Arguments against relative dating
Chamberlain (1899) pointed out that Kelvin's calculations were only as good as the assumptions on which they were based."The fascinating impressiveness of rigorous mathematical analyses, with its atmosphere of precision and elegance, should not blind us to the defects of the premises that condition the whole process.Interweaving the relative time scale with the atomic time scale poses certain problems because only certain types of rocks, chiefly the igneous variety, can be dated directly by radiometric methods; but these rocks do not ordinarily contain fossils.Some, like Robert Gentry, have even argued that Radio-halos from rapidly decaying radioactive isotopes in granite seem to indicate that the granites were formed almost instantly.He believed this even though he did admit that some heat might be generated by the tidal forces or by chemical action.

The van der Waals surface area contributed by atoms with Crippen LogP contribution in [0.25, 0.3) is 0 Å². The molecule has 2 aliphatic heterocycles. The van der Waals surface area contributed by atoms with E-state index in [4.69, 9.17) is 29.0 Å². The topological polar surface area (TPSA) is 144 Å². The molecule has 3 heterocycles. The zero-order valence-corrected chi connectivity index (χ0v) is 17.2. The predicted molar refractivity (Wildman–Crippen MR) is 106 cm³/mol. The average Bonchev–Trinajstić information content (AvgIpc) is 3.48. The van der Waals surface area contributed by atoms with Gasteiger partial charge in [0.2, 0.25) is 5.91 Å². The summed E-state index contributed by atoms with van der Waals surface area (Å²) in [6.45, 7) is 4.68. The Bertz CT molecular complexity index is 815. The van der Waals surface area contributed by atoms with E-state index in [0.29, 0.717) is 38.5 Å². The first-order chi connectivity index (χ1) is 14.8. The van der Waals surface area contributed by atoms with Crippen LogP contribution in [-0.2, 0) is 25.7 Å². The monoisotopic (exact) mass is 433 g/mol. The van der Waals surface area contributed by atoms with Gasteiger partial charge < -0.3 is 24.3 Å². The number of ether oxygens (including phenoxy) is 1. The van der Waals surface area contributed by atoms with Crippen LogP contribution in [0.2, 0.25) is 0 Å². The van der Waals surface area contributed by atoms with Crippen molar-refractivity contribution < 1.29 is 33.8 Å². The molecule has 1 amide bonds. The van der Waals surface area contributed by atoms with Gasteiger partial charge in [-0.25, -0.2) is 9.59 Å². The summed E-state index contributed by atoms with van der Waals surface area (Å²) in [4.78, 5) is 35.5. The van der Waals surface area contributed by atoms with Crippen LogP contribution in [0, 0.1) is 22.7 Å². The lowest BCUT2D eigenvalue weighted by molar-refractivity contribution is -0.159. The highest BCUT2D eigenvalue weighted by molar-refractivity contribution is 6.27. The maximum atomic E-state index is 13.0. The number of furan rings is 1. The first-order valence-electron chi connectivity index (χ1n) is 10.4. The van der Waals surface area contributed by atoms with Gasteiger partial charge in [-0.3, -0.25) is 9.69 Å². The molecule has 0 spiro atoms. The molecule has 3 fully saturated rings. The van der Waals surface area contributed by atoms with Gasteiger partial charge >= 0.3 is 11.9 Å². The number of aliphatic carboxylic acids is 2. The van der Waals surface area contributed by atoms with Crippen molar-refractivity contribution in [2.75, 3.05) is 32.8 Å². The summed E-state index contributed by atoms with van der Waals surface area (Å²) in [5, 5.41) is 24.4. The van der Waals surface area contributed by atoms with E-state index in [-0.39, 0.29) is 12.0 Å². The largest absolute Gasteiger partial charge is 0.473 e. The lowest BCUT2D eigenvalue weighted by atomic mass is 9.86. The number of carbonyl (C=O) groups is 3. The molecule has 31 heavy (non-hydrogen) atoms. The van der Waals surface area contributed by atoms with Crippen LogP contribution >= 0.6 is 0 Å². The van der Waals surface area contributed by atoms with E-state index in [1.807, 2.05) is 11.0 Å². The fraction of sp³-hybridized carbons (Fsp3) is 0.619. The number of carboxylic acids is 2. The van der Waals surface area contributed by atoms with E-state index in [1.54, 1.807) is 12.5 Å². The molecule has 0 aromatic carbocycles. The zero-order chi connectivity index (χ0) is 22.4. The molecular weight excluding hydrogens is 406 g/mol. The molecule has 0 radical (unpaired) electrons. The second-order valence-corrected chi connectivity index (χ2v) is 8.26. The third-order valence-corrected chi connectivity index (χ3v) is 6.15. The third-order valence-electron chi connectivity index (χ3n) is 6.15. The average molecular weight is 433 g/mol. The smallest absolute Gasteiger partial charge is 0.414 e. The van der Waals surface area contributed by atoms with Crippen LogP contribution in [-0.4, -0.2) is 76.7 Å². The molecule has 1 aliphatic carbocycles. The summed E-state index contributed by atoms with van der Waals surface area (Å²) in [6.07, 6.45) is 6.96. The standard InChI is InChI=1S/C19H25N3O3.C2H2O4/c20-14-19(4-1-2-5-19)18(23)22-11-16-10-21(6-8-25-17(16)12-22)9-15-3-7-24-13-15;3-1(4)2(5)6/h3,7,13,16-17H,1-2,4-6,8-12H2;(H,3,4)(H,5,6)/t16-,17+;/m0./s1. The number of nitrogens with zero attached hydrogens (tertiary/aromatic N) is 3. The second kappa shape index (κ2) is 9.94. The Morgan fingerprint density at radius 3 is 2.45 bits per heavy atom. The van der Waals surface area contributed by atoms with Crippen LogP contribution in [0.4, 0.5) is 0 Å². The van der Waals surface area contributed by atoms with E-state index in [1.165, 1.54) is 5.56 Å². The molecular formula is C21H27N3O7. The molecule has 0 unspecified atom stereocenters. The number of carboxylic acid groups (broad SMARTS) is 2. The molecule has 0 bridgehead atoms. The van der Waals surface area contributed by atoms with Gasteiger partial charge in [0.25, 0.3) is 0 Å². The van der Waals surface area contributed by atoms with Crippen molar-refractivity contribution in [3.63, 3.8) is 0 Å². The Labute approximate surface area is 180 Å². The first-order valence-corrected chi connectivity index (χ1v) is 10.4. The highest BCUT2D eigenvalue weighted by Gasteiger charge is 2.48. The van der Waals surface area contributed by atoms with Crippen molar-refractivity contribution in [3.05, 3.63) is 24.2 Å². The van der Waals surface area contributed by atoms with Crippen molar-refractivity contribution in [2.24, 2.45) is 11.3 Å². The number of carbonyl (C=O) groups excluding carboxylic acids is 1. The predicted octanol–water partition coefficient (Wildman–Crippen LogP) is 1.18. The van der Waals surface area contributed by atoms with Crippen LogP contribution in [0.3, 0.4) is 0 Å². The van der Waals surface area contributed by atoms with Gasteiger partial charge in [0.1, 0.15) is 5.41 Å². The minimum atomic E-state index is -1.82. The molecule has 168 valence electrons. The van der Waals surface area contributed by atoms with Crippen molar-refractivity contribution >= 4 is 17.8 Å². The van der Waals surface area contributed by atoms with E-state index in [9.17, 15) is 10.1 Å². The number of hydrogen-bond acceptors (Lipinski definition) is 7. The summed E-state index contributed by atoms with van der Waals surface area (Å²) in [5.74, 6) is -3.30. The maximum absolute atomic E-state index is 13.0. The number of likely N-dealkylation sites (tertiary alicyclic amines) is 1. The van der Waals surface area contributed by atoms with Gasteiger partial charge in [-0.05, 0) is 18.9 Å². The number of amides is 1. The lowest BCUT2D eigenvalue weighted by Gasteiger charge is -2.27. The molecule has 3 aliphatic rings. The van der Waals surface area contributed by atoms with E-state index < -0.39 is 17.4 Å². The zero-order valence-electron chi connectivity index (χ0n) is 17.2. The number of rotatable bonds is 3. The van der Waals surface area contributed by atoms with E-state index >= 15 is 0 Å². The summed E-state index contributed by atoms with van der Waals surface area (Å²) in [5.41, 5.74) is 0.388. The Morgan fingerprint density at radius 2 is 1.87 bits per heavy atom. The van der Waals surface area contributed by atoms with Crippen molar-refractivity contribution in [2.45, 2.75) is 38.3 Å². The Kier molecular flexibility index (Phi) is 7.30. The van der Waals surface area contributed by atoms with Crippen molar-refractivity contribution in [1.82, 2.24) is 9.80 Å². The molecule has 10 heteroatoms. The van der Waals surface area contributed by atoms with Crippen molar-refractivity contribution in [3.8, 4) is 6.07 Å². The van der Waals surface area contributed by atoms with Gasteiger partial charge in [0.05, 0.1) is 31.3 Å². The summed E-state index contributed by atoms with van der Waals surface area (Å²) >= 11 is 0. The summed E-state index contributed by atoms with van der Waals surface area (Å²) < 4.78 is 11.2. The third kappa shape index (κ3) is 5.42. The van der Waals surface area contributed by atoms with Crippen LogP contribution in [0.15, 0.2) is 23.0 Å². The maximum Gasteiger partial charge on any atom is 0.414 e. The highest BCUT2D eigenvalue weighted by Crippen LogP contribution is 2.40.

The isochron dating method theoretically overcomes the need to know the initial ratio of parent and daughter isotopes. For now, we will look at those methods that do fall under the above assumptions.Of course, the detected variation is no more than 0.2% of the published rates, but this paper is still quite interesting since such a correlation was never suspected before.If magnetic fluxuations or other influencing forces are strong enough, radiometric decay rates could be much more significantly effected.Other factors and basic assumptions must also be considered.Of course, Kelvin formed his estimates of the age of the Sun without the knowledge of fusion as the true energy source of the Sun.